Fatima Manji (born 1985) is an English television journalist and newsreader,[1] working for Channel 4 News. Manji became Britain's first hijab-wearing TV newsreader in March 2016.[2]

Early life

Manji was born in Peterborough in 1985.[3][4] She lived in Netherton, Peterborough[5] and was educated at Jack Hunt School.[1] She was active at the city's Burton Street Mosque[6] and later studied Politics at the London School of Economics.[7] She "made a really informed career decision at the age of eight. I wanted to be where history is made, I wanted to be in the centre of things", she told The Guardian in December 2016 about wanting to become a journalist. "No one told me I'd be standing in a muddy field talking about floods, in waders. Maybe if they had, I'd have rethought".[8]

Life and career

She began her career in journalism as a trainee at the BBC, reporting for BBC Radio Cambridgeshire and later becoming a reporter and presenter for BBC Look East. During her period with the BBC, she investigated hate crime against migrants and pressure on housing services.[9] She also reported for the BBC World Service from Sarajevo, Bosnia.[10] In 2012, Manji joined Channel 4 News as a Reporter and became a newsreader in March 2016.[2] "Channel 4 News is to be commended for pioneering this move, particularly as a mere 0.4% of British journalists are Muslim", wrote Remona Aly, citing a study by City University London, in an article for The Guardian about Manji wearing a hijab, or headscarf.[11] In 2015, Manji presented Britain's first ever alternative election debate featuring young leaders on Channel 4.

In 2015, Manji was a finalist for the Royal Television Society's Young Journalist of the Year award.[12] Manji was also finalist in the Broadcast category of the Words by Women Awards for female journalists.[13] She was named "Media Personality of the Year" at the Asian Media Awards in 2016.

Kelvin MacKenzie column

In July 2016, Kelvin MacKenzie wrote a column for The Sun in which he questioned whether it was appropriate for Manji to present the news wearing a hijab following the 2016 Nice truck attack.[14] Manji responded to MacKenzie in a comment piece for the Liverpool Echo[15] in which she referred to The Sun's coverage of the Hillsborough disaster, and the contentious and inaccurate front page put together by MacKenzie.

Ofcom received 17 complaints about Manji's appearance in a hijab on Channel 4 News shortly after the Nice attack, but found there was no basis in the Broadcasting Code leading them to investigate further.[16] The Independent Press Standards Organisation (IPSO) received more than 1,700 complaints over MacKenzie's article. Kelvin MacKenzie was "entitled", IPSO ruled on 19 October 2016, to criticise Manji: "The article did not include a prejudicial or pejorative reference to the complainant on the grounds of her religion".[17] Manji responded to the ruling on the BBC Radio 4 Today programme objecting to the implied suggestion "that I am somehow sympathetic to a perpetrator of a terrorist attack" and commenting "effectively it is" now "open season on minorities, and Muslims in particular".[18]

References

  1. ^ a b "Peterborough's Channel 4 newsreader complains to press regulator about Kelvin MacKenzie column in The Sun". Peterborough Evening Telegraph. 22 August 2004. Retrieved 24 July 2016.
  2. ^ a b Hjelmgaard, Kim (18 July 2016). "This broadcaster wore a hijab while reporting Nice attack". USA Today. Retrieved 24 July 2016.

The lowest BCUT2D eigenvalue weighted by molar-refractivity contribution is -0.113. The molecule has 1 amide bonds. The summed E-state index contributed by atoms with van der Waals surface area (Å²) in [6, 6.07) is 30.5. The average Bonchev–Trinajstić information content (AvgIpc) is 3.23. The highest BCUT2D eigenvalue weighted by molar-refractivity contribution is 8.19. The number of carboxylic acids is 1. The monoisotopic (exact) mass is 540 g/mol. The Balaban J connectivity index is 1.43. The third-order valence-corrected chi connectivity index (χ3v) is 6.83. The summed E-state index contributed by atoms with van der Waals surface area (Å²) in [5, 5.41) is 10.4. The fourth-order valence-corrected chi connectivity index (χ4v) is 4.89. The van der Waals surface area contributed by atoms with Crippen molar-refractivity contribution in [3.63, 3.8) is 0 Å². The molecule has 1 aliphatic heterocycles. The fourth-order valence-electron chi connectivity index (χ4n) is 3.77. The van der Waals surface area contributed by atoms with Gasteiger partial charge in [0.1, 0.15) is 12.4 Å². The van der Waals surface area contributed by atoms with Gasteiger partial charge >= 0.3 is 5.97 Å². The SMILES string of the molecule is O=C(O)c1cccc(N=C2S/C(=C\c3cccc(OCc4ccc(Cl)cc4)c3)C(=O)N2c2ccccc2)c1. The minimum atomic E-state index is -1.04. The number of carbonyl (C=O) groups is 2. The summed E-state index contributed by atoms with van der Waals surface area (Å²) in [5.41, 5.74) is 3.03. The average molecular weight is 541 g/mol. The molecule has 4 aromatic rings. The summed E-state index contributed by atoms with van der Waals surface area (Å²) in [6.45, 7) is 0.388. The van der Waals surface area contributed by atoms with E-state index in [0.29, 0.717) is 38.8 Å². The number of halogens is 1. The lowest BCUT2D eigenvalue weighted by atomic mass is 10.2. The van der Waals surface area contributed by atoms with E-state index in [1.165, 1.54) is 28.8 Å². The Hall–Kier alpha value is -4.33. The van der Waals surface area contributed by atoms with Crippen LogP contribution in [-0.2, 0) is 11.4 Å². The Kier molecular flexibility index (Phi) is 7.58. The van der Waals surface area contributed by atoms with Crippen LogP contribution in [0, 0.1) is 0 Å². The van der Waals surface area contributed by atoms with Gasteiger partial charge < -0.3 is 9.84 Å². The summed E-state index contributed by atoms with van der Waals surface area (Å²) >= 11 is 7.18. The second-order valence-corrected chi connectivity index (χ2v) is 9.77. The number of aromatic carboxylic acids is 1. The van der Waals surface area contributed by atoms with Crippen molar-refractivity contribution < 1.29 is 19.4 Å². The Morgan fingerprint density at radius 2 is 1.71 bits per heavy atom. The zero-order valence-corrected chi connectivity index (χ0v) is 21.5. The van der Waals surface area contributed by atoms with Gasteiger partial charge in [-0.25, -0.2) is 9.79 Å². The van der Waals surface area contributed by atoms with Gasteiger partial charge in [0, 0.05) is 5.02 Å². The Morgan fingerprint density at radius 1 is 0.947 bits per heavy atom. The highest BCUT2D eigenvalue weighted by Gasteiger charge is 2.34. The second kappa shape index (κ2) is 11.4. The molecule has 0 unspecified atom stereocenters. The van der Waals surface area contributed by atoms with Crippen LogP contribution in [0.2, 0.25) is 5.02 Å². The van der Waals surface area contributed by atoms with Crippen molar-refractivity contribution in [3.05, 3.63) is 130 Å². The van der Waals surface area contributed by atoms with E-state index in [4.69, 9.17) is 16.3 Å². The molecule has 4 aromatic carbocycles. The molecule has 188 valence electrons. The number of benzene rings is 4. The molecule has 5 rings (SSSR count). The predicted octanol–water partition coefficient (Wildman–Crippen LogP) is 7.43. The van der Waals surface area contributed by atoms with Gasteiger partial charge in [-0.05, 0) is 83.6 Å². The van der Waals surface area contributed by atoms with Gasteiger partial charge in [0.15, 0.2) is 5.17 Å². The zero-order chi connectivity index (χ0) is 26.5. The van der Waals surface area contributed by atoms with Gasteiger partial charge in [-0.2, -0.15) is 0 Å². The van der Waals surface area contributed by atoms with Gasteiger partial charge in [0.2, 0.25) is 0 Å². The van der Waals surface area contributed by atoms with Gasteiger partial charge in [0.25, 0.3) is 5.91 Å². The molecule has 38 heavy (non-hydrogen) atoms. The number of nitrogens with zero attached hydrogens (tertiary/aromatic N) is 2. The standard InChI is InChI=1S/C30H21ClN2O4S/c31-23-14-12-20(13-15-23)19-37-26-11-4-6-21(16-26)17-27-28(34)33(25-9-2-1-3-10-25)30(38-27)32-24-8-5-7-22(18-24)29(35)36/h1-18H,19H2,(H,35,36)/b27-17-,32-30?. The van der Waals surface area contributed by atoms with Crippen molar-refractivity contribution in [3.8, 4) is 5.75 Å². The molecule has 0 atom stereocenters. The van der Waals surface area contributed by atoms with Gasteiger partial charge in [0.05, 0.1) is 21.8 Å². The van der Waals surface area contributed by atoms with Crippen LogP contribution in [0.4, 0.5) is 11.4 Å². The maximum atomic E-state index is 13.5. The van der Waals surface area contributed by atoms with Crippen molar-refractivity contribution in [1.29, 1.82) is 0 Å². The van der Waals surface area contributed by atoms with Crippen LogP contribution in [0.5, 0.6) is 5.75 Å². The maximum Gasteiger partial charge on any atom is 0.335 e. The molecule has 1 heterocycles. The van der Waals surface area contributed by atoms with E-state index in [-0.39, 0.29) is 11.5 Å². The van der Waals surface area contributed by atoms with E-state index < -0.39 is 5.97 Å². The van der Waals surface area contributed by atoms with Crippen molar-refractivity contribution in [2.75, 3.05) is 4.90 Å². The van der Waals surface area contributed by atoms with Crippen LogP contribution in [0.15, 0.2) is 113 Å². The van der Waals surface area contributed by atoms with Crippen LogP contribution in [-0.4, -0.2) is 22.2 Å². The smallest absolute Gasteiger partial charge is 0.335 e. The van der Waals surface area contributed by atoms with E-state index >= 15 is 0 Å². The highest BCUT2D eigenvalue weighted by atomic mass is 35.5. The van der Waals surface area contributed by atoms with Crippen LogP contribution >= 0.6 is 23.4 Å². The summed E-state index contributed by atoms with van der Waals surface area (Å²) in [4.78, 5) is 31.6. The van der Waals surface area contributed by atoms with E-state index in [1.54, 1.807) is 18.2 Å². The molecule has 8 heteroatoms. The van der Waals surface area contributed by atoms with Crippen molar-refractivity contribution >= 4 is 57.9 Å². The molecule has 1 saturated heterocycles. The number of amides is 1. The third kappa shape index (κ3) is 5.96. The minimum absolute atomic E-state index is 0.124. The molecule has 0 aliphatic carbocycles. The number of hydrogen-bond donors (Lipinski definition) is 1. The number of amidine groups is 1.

3. ^ Lewis, Interview by Tim (18 December 2016). "Fatima Manji: 'It's really important that newsrooms reflect the population'" – via The Guardian.
  4. ^ "Birth records index - Results". www.rootsuk.com. Archived from the original on 14 August 2017. Retrieved 14 August 2017.
  5. ^ "Procession: Muslims march in tribute to martyr". www.peterboroughtoday.co.uk.
  6. ^ "Religion: Holy day is celebrated". www.peterboroughtoday.co.uk.
  7. ^ "In Focus: Celebration time for those who made the grade". Peterborough Evening Telegraph. 20 August 2004. Retrieved 24 July 2016.[permanent dead link]
  8. ^ Lewis, Tim (18 December 2016). "Fatima Manji: 'It's really important that newsrooms reflect the population'". The Observer. Retrieved 19 December 2016.
  9. ^ Foundation, Magenta. "I Care - Migrant Workers In Peterborough: Hate Crime And Housing (uk) - News - Internet Centre Anti Racism Europe". www.icare.to. Retrieved 15 August 2017.
  10. ^ "Bosnia-Herzegovina and Tanzania, From Our Own Correspondent - BBC World Service". BBC. Retrieved 15 August 2017.
  11. ^ Aly, Remona (20 July 2016). "Kelvin MacKenzie, we're sick of your toxic propaganda. Fatima Manji is admirable". The Guardian. Retrieved 9 August 2016.
  12. ^ "Royal Television Society TV journalism awards: full list of winners". The Guardian. 19 February 2015. Retrieved 24 July 2016.
  13. ^ Ponsford, Dominic (22 March 2016). "Full list of winners and finalists for the Words by Women journalism awards". Press Gazette.
  14. ^ Sweney, Mark (18 July 2016). "Sun deletes tweet criticising Channel 4 News coverage of Nice truck attack". The Guardian. Retrieved 24 July 2016.
  15. ^ Manji, Fatima (19 July 2016). "Fatima Manji: The Truth – why Kelvin MacKenzie's smears won't stop me from doing my job". Liverpool Echo. Retrieved 24 July 2016.
  16. ^ Sweney, Mark (22 August 2016). "Complaints about Channel 4 News presenter wearing hijab rejected". The Guardian. Retrieved 22 August 2016.
  17. ^ Saul, Heather (19 October 2016). "Kelvin MacKenzie cleared by press watchdog over attack on Fatima Manji wearing a hijab during Channel 4 report". The Independent. Retrieved 19 October 2016.
  18. ^ "Kelvin MacKenzie Ipso ruling 'frightening', says Fatima Manji". BBC News. 20 October 2016.